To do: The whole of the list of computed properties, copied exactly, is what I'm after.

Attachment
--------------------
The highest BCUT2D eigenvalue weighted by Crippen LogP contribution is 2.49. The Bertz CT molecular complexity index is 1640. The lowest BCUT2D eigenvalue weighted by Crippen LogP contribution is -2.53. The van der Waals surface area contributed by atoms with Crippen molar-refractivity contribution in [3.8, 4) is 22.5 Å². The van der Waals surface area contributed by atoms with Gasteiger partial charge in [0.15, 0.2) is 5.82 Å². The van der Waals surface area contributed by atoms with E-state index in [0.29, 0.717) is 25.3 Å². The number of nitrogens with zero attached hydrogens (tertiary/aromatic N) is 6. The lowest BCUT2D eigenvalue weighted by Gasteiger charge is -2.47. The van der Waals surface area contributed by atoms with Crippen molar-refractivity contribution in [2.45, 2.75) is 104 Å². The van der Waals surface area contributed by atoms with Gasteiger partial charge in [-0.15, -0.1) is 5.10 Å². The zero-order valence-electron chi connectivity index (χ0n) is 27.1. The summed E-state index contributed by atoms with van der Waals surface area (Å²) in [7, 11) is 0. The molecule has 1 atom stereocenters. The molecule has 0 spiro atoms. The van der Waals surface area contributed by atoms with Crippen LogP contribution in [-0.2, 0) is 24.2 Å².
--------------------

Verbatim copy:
The highest BCUT2D eigenvalue weighted by Crippen LogP contribution is 2.49. The Bertz CT molecular complexity index is 1640. The lowest BCUT2D eigenvalue weighted by Crippen LogP contribution is -2.53. The van der Waals surface area contributed by atoms with Crippen molar-refractivity contribution in [3.8, 4) is 22.5 Å². The van der Waals surface area contributed by atoms with Gasteiger partial charge in [0.15, 0.2) is 5.82 Å². The van der Waals surface area contributed by atoms with E-state index in [0.29, 0.717) is 25.3 Å². The number of nitrogens with zero attached hydrogens (tertiary/aromatic N) is 6. The lowest BCUT2D eigenvalue weighted by Gasteiger charge is -2.47. The van der Waals surface area contributed by atoms with Crippen molar-refractivity contribution in [2.45, 2.75) is 104 Å². The van der Waals surface area contributed by atoms with Gasteiger partial charge in [-0.15, -0.1) is 5.10 Å². The zero-order valence-electron chi connectivity index (χ0n) is 27.1. The summed E-state index contributed by atoms with van der Waals surface area (Å²) in [7, 11) is 0. The molecule has 1 atom stereocenters. The molecule has 0 spiro atoms. The van der Waals surface area contributed by atoms with Crippen LogP contribution in [-0.2, 0) is 24.2 Å².